My customer wants to have a dashboard or a form with something like a checkbox selector.
For instance a specific hidden search returns 22 fields. He would like to have a dashboard with something like 22 checkboxes where a none technical user can go in and select just the fields he wants to appear in an event table.
"foobar search" |fields $chkbx1$ $chkbx2$ $chkbx19$
In the example above, the user checked the checkbox for fields: field 1, field 2 and field 19.
Is this possible? Can the amount of checkboxes be dynamic based upon the search result and its fields? If there is a better way than checkboxes?....that will be acceptable as well.
Oh, BTW the field picker is to sophisticated for his users and is unfortunately not a viable option and it will not update the event table dynamically anyway (as far as I know)
Im afraid not. Although there are modules like SearchSelectLister and StaticSelect that manifest as pulldowns, and SearchRadioLister and StaticRadio that manifest as radio buttons, and even TextSetting that looks like a plain textfield, there is no equivalent module in the set of 'lister' modules that manifests as a checkbox.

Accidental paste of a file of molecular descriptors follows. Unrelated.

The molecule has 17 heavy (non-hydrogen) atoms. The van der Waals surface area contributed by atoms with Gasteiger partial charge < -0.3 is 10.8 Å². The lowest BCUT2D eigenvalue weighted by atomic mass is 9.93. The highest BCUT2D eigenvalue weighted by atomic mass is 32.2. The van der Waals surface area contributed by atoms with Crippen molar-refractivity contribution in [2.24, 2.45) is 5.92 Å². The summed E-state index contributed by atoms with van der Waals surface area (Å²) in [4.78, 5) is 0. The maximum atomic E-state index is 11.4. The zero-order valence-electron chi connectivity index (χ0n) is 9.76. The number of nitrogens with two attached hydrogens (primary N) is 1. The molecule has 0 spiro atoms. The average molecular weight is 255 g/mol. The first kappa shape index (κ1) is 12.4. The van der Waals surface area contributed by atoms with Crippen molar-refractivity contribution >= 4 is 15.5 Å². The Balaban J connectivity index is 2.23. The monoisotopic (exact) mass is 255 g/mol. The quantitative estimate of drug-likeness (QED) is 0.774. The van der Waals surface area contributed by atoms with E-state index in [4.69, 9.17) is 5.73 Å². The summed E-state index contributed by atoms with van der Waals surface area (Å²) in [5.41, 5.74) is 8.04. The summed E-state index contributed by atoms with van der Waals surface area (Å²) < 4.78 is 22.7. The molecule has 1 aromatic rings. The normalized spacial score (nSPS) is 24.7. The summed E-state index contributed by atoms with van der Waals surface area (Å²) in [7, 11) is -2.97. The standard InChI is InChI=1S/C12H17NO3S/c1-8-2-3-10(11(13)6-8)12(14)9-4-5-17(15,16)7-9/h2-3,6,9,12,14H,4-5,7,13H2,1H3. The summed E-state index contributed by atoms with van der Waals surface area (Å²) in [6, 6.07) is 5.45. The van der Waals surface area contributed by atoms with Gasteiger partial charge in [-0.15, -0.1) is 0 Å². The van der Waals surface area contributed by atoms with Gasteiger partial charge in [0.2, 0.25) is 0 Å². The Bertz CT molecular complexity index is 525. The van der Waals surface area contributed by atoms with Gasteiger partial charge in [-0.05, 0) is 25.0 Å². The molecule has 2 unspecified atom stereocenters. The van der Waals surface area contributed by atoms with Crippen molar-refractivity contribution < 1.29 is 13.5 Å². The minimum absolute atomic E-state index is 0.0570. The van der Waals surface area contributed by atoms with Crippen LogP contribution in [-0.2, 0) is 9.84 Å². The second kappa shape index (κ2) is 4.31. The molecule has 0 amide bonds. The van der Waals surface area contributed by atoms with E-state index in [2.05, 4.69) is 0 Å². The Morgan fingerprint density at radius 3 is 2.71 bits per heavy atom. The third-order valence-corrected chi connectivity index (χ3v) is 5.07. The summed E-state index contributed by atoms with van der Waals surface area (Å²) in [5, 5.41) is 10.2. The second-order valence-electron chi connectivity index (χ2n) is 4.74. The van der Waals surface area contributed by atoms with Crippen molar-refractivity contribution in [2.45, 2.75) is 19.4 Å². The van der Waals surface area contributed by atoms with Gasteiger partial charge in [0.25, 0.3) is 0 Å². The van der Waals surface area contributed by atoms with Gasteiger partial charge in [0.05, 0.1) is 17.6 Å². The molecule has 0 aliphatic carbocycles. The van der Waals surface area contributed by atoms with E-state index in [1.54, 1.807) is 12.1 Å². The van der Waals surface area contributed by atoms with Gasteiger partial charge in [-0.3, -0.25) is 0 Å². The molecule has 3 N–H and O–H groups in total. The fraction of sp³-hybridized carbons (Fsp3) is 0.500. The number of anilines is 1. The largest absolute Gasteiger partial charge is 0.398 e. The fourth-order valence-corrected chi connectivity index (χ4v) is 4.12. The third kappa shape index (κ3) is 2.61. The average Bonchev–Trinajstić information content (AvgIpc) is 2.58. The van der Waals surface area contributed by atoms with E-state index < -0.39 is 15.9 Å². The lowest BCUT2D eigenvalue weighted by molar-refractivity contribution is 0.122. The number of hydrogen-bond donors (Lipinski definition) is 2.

If you write to support and tell them you want and/or need one, it'll get triaged as an enhancement request in our process and automatically get into the queue of stuff reviewed by product management, without too much trouble.
Until then, one thing that's commonly overlooked is that you can make your own view, as simply as cloning the 'flashtimeline' view, and then edit ot to change the default selected fields in the FieldPicker. If you have a class of users that always works with a certain set of fields and is confused when those fields arent selected, edit or clone the flashtimeline view, change the default selected fields in the XML, and then when users hit the page for the first time those fields will be selected.
Or you can go a step further, remove the FieldPicker entirely and replace it with a module called "HiddenFieldPicker". Although this is best done in form-search views where you're really only ever going to be looking at one kind of data.